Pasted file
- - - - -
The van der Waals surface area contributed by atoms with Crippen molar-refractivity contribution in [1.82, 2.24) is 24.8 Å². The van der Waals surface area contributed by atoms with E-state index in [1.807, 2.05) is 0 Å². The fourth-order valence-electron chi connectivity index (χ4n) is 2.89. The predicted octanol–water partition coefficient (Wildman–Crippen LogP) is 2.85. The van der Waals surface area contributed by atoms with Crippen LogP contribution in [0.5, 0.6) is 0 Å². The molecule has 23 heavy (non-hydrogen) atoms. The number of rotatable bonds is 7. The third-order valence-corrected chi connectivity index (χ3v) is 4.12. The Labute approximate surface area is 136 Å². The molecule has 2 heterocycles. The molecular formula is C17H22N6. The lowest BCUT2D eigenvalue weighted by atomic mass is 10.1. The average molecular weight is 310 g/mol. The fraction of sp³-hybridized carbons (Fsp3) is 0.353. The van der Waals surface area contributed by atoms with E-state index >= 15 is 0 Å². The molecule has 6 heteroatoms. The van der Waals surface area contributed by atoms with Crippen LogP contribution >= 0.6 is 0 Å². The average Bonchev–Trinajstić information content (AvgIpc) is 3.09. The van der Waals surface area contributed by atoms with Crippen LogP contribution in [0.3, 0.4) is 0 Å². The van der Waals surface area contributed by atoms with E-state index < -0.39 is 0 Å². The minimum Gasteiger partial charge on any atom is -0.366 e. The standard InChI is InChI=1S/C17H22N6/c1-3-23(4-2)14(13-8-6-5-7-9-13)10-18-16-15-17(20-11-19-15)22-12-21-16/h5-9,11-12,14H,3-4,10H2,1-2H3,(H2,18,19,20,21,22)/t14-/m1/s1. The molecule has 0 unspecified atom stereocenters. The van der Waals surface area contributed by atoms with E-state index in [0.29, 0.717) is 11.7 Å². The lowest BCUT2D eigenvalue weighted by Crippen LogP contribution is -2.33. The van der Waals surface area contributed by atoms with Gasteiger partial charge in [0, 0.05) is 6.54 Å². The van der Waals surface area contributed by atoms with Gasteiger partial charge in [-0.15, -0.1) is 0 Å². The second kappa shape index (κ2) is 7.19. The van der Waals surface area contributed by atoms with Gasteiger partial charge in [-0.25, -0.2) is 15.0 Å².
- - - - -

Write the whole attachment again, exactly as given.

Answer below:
The van der Waals surface area contributed by atoms with Crippen molar-refractivity contribution in [1.82, 2.24) is 24.8 Å². The van der Waals surface area contributed by atoms with E-state index in [1.807, 2.05) is 0 Å². The fourth-order valence-electron chi connectivity index (χ4n) is 2.89. The predicted octanol–water partition coefficient (Wildman–Crippen LogP) is 2.85. The van der Waals surface area contributed by atoms with Crippen LogP contribution in [0.5, 0.6) is 0 Å². The molecule has 23 heavy (non-hydrogen) atoms. The number of rotatable bonds is 7. The third-order valence-corrected chi connectivity index (χ3v) is 4.12. The Labute approximate surface area is 136 Å². The molecule has 2 heterocycles. The molecular formula is C17H22N6. The lowest BCUT2D eigenvalue weighted by atomic mass is 10.1. The average molecular weight is 310 g/mol. The fraction of sp³-hybridized carbons (Fsp3) is 0.353. The van der Waals surface area contributed by atoms with E-state index >= 15 is 0 Å². The molecule has 6 heteroatoms. The van der Waals surface area contributed by atoms with Crippen LogP contribution >= 0.6 is 0 Å². The average Bonchev–Trinajstić information content (AvgIpc) is 3.09. The van der Waals surface area contributed by atoms with Crippen LogP contribution in [0.3, 0.4) is 0 Å². The van der Waals surface area contributed by atoms with E-state index < -0.39 is 0 Å². The minimum Gasteiger partial charge on any atom is -0.366 e. The standard InChI is InChI=1S/C17H22N6/c1-3-23(4-2)14(13-8-6-5-7-9-13)10-18-16-15-17(20-11-19-15)22-12-21-16/h5-9,11-12,14H,3-4,10H2,1-2H3,(H2,18,19,20,21,22)/t14-/m1/s1. The molecule has 0 unspecified atom stereocenters. The van der Waals surface area contributed by atoms with E-state index in [0.29, 0.717) is 11.7 Å². The lowest BCUT2D eigenvalue weighted by Crippen LogP contribution is -2.33. The van der Waals surface area contributed by atoms with Gasteiger partial charge in [0, 0.05) is 6.54 Å². The van der Waals surface area contributed by atoms with Gasteiger partial charge in [-0.15, -0.1) is 0 Å². The second kappa shape index (κ2) is 7.19. The van der Waals surface area contributed by atoms with Gasteiger partial charge in [-0.25, -0.2) is 15.0 Å².